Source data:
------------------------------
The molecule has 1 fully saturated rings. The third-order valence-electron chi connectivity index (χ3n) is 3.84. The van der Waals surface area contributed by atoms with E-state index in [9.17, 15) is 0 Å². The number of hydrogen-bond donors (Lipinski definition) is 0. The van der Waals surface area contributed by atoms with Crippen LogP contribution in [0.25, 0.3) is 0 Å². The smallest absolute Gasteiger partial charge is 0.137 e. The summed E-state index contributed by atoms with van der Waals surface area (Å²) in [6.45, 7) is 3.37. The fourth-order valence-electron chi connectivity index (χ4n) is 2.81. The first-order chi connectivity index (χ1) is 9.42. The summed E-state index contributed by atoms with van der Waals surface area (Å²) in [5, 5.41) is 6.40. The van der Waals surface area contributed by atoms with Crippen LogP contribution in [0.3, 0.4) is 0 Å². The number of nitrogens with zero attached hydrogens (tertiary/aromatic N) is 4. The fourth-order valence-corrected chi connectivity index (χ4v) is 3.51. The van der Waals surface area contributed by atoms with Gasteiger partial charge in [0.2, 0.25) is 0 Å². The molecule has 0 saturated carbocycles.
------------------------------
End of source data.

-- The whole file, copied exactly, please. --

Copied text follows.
The molecule has 1 fully saturated rings. The third-order valence-electron chi connectivity index (χ3n) is 3.84. The van der Waals surface area contributed by atoms with E-state index in [9.17, 15) is 0 Å². The number of hydrogen-bond donors (Lipinski definition) is 0. The van der Waals surface area contributed by atoms with Crippen LogP contribution in [0.25, 0.3) is 0 Å². The smallest absolute Gasteiger partial charge is 0.137 e. The summed E-state index contributed by atoms with van der Waals surface area (Å²) in [6.45, 7) is 3.37. The fourth-order valence-electron chi connectivity index (χ4n) is 2.81. The first-order chi connectivity index (χ1) is 9.42. The summed E-state index contributed by atoms with van der Waals surface area (Å²) in [5, 5.41) is 6.40. The van der Waals surface area contributed by atoms with Crippen LogP contribution in [0.3, 0.4) is 0 Å². The number of nitrogens with zero attached hydrogens (tertiary/aromatic N) is 4. The fourth-order valence-corrected chi connectivity index (χ4v) is 3.51. The van der Waals surface area contributed by atoms with Gasteiger partial charge in [0.2, 0.25) is 0 Å². The molecule has 0 saturated carbocycles.